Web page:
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GUCHI
04-12-2013, 09:36 AM
i was just thinking about the L funds and had a question for the MB. the L2040 is currently selling at $21.90 and the L2050 is selling at $12.23. would it be wise to take my money from the L2040 and buy the L2050 and pick up twice as many shares? or does it not make any difference?
:confused:
thanks john

James48843
04-12-2013, 09:42 AM
i was just thinking about the L funds and had a question for the MB. the L2040 is currently selling at $21.90 and the L2050 is selling at $12.23. would it be wise to take my money from the L2040 and buy the L2050 and pick up twice as many shares? or does it not make any difference?
:confused:
thanks john

Does not make any difference.

The share pricing is a result of the price at initial offering. The L2040 was created long before the L2050. Both contain a mixture of stocks, bonds, and G fund, the only difference is that right now the L2050 contains a little more stocks and a little less G fund. Over time the allocation is adjusted. But it really has nothing to do with the NUMBER OF SHARES one owns, or the individual price per share.

If the underlying stocks/bonds/ g-fund mix increases in value by 1% in a day, then it doesn't matter if it's one percent of a $12 share or one percent of a $22 dollar share. The bottom line is...it's still one percent.

Does that make sense?

JTH
04-12-2013, 09:47 AM
i was just thinking about the L funds and had a question for the MB. the L2040 is currently selling at $21.90 and the L2050 is selling at $12.23. would it be wise to take my money from the L2040 and buy the L2050 and pick up twice as many shares? or does it not make any difference?
:confused:
thanks john

This question is difficult to quantify in it's current form since essentially the L-Funds are just percentages of the GFCSI-Funds.

James48843
04-12-2013, 09:50 AM
Here is a breakdown of the allocation of the underlying holdings of both the L-2040 and the L-2050. As you can see, the L-2050 has slightly more stock holdings and slightly less "G"fund holdings than the L-2040. Those percentages are tweaked every quarter. This is the April 2013 target percentages:

For the L-2040:
23296



For the L-2050:
23297

Hybrid93Hatch
05-19-2013, 08:45 PM
I think it depends on how long you have to go until you retire. If you have several years, which I will guess you do since you are buying L2040 shares, then I would consider buying the L2050.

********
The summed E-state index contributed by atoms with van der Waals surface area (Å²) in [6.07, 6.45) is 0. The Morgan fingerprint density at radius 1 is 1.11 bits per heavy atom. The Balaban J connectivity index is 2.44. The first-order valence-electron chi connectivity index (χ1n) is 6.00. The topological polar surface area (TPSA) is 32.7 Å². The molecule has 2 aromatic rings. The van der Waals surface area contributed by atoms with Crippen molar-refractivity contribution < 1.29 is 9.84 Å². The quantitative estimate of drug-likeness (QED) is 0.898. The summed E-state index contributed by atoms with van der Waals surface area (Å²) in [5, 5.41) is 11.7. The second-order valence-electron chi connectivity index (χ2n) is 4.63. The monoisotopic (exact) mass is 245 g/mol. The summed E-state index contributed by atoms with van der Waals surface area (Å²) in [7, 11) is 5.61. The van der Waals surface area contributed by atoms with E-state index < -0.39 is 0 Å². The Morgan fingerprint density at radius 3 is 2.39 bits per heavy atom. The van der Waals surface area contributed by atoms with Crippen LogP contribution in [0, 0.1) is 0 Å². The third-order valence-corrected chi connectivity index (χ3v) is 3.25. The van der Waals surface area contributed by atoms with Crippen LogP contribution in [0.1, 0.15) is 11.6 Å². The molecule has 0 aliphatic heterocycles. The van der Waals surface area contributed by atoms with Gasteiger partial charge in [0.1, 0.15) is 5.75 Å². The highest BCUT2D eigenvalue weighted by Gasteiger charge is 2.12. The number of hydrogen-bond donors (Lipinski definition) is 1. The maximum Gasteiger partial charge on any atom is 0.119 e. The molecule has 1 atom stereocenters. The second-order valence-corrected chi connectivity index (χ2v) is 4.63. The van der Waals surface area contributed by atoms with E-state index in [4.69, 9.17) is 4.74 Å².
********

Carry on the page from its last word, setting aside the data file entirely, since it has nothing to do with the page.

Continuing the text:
Here's why:

IMO it seems really odd the L2050 sits all alone at the now outrageous $12+ mark, when you have the other L funds (excluding the L Income) all in the 20+ per share range! I've been buying in the L2050 for quite a while and have watched it grow from single dollar digits (it dipped into the $8 range), but still remains well below all others. I can see the L2050 being a $20+ share in time (by the time I retire in 15 years), so that is where most of my shares are purchased! I mean you get more for your dollar than the pittly G fund, so I'm all over the L2050 (even though my plan is to retire in 2028)! If we knew the correct answer, we'd all be filthy rich by the time we retire :-)

Hope this helps!

Frixxxx
05-21-2013, 11:34 AM
If the underlying stocks/bonds/ g-fund mix increases in value by 1% in a day, then it doesn't matter if it's one percent of a $12 share or one percent of a $22 dollar share. The bottom line is...it's still one percent.

Does that make sense?
James,

I get this question all the time....Got it today as a matter of fact.

My issue is that performance is the driver, not the share price.

I think people get confused on the index, versus actual stock.

TSP~It's not the number of shares you own, but the amount of money you have in the funds. The fund performance is the key!

SkyPilot
05-21-2013, 12:27 PM
i was just thinking about the L funds and had a question for the MB. the L2040 is currently selling at $21.90 and the L2050 is selling at $12.23. would it be wise to take my money from the L2040 and buy the L2050 and pick up twice as many shares? or does it not make any difference?
:confused:
thanks john

"Shares" don't mean a thing... The L funds do not have a selling price... All the "share" price does is indicate how much that particular mix of funds in those percentages would have been valued on a particular day. One does not buy "shares" but rather allocates and IFT's by percentage among the GFCSI funds.

I wish they would remove this terminology... Also, the "L" funds, are not "funds" at all... but merely re-balancing composites of the Five Funds, those being GFCSI. Make your IFT's and Allocations based upon whatever market theory, plan or gamble you choose, but at least understand the system with which we are stuck in.